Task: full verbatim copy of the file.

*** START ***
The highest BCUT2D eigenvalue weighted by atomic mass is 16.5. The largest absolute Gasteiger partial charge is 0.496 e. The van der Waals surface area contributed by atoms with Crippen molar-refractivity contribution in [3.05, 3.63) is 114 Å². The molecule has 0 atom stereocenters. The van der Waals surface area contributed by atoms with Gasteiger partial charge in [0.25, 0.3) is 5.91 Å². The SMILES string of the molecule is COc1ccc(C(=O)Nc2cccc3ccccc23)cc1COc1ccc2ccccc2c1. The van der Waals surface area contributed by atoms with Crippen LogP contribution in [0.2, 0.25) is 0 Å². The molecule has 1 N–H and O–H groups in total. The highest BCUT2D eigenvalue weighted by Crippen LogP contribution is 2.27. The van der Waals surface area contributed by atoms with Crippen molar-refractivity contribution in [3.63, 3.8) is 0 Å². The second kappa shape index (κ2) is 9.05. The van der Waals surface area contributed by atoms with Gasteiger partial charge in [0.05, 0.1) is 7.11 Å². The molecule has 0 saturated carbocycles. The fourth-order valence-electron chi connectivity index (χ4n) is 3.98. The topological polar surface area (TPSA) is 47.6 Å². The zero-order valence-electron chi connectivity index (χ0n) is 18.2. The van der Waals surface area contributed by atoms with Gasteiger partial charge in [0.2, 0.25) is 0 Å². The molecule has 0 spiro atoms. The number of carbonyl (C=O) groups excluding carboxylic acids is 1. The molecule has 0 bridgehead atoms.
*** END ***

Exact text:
The highest BCUT2D eigenvalue weighted by atomic mass is 16.5. The largest absolute Gasteiger partial charge is 0.496 e. The van der Waals surface area contributed by atoms with Crippen molar-refractivity contribution in [3.05, 3.63) is 114 Å². The molecule has 0 atom stereocenters. The van der Waals surface area contributed by atoms with Gasteiger partial charge in [0.25, 0.3) is 5.91 Å². The SMILES string of the molecule is COc1ccc(C(=O)Nc2cccc3ccccc23)cc1COc1ccc2ccccc2c1. The van der Waals surface area contributed by atoms with Crippen LogP contribution in [0.2, 0.25) is 0 Å². The molecule has 1 N–H and O–H groups in total. The highest BCUT2D eigenvalue weighted by Crippen LogP contribution is 2.27. The van der Waals surface area contributed by atoms with Crippen molar-refractivity contribution in [3.63, 3.8) is 0 Å². The second kappa shape index (κ2) is 9.05. The van der Waals surface area contributed by atoms with Gasteiger partial charge in [0.05, 0.1) is 7.11 Å². The molecule has 0 saturated carbocycles. The fourth-order valence-electron chi connectivity index (χ4n) is 3.98. The topological polar surface area (TPSA) is 47.6 Å². The zero-order valence-electron chi connectivity index (χ0n) is 18.2. The van der Waals surface area contributed by atoms with Gasteiger partial charge in [0.2, 0.25) is 0 Å². The molecule has 0 spiro atoms. The number of carbonyl (C=O) groups excluding carboxylic acids is 1. The molecule has 0 bridgehead atoms.